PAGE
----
Image: Bride and chaplain talk during videoconference wedding
Toby Talbot  /  AP
Bride Joanne Packer, left, talks with Chaplain Lt. Col. Charles Purinton, right, during her videoconference wedding ceremony in Colchester, Vt., on Thursday. The groom, Lt. Col. Leon Ensalada, is seen on the right of the video screen from Afghanistan.
updated 2/6/2004 9:04:43 AM ET 2004-02-06T14:04:43

Joanne Packer wore black and held a bouquet of flowers at the Vermont National Guard headquarters, while her husband-to-be wore desert camouflage as he sat at a table in Afghanistan.

They were connected by videophone, and there was a long pause after chaplain Charles Purinton asked Lt. Col. Leon Ensalada if he was willing to commit to the vows of marriage. A technician whispered that Purinton should ask again.

“I will,” Ensalada said to relieved laughter in the Vermont room. “I will, I will, I will.”

After Purinton asked Packer if she was willing to make the same vows, she answered, “I will, I will, I will.”

“I love you, wife,” Ensalada said before about 15 family, friends, guard members and reporters cleared out of the conference room to give the newlyweds a few moments alone.

Ensalada, 55, a physician, arrived in Afghanistan in November. The couple had talked about getting married after he returned, but decided they couldn’t wait. At Christmastime, Packer asked Vermont National Guard Adjutant Gen. Martha Rainville if she could marry Ensalada while he was in Kabul.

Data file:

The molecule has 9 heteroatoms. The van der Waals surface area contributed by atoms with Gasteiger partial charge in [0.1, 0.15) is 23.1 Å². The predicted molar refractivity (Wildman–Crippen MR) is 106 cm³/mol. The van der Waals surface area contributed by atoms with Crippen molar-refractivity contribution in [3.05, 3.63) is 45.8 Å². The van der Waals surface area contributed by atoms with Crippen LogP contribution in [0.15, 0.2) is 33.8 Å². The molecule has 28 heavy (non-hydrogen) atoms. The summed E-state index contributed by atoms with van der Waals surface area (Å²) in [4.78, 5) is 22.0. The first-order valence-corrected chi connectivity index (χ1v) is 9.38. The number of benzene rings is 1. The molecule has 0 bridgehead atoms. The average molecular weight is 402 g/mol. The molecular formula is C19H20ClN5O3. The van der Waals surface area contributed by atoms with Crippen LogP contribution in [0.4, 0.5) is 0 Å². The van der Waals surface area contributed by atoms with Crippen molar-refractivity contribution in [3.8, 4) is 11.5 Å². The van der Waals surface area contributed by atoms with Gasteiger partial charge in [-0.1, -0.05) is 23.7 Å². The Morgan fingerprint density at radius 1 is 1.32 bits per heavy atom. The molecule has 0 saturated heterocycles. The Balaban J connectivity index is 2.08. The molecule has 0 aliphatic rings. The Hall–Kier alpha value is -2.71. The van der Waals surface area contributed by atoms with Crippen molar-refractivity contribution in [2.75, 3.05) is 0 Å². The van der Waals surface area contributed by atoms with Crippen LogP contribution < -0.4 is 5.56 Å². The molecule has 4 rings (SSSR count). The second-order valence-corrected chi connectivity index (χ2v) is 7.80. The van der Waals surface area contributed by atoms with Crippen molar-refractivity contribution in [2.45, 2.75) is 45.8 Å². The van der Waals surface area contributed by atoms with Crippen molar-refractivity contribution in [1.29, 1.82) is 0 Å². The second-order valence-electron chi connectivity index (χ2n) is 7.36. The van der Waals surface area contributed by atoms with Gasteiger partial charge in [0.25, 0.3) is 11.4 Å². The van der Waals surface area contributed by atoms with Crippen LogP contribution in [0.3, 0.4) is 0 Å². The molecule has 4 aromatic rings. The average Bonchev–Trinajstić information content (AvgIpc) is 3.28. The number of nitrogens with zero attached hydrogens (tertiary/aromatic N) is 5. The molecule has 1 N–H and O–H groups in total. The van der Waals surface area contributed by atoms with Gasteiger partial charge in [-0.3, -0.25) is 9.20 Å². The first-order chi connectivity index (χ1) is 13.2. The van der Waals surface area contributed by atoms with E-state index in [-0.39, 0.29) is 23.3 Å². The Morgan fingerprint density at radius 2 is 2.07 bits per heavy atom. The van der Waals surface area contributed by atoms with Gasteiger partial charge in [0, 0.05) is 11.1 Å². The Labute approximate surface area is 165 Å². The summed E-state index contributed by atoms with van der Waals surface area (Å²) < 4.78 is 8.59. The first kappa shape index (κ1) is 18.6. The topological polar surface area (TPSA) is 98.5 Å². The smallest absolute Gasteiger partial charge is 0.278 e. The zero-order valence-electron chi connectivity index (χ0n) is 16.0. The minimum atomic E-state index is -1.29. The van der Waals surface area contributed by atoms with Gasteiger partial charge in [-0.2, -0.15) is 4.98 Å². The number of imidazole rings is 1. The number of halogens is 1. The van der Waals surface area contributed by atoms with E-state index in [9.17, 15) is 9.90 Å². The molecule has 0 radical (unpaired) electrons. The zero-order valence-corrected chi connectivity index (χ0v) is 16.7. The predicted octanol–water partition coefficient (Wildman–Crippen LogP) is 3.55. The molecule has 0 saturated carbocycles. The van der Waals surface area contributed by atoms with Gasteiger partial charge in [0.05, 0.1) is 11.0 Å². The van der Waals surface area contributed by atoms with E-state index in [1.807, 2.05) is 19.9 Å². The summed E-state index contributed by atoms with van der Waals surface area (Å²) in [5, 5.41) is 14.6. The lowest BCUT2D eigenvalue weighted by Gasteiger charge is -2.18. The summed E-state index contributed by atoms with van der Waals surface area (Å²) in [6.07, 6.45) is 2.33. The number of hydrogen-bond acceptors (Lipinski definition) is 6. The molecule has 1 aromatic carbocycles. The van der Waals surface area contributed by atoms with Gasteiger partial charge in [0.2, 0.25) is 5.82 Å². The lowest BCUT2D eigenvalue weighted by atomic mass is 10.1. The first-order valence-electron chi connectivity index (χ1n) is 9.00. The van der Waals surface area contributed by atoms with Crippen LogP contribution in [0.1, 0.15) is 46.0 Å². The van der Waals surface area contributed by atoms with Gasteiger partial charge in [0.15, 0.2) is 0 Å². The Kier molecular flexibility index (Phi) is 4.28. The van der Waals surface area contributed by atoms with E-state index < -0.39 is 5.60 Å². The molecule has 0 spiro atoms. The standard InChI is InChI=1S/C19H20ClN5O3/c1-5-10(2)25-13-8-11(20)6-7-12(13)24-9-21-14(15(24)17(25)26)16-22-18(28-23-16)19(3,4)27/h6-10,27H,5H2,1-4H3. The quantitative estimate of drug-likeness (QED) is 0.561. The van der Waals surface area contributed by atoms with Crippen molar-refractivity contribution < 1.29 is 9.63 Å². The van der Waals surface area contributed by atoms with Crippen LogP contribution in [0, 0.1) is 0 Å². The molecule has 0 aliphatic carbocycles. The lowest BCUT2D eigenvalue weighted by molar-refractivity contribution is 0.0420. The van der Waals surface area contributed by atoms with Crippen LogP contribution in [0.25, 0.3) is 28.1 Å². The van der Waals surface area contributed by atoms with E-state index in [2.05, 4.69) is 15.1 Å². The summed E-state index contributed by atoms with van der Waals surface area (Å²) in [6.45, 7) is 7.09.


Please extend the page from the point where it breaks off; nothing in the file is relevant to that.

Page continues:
“There was something about the backdrop of war,” Packer said after emerging from the conference room, still clutching her bouquet.

After Rainville asked her staff to see if there was a way to allow the two to marry, National Guard attorney Ellen Abbott checked Vermont law and then consulted with another guard officer who is also a Superior Court judge, and found no prohibitions.

Packer, 51, is a psychologist in private practice, and the two met about three years ago. It’s unlikely the newlyweds will be able to see each other before he returns from Afghanistan in July or August.

Ensalada’s best man was Lt. Col. Jack Mosher of Bangor, Maine. The two met in pre-deployment training in Colorado before they were sent to Afghanistan.

“Congratulations for loving a soldier and enduring the inexplicable bond that draws a soldier to the sound of the guns,” Mosher said.

© 2012 The Associated Press. All rights reserved. This material may not be published, broadcast, rewritten or redistributed.

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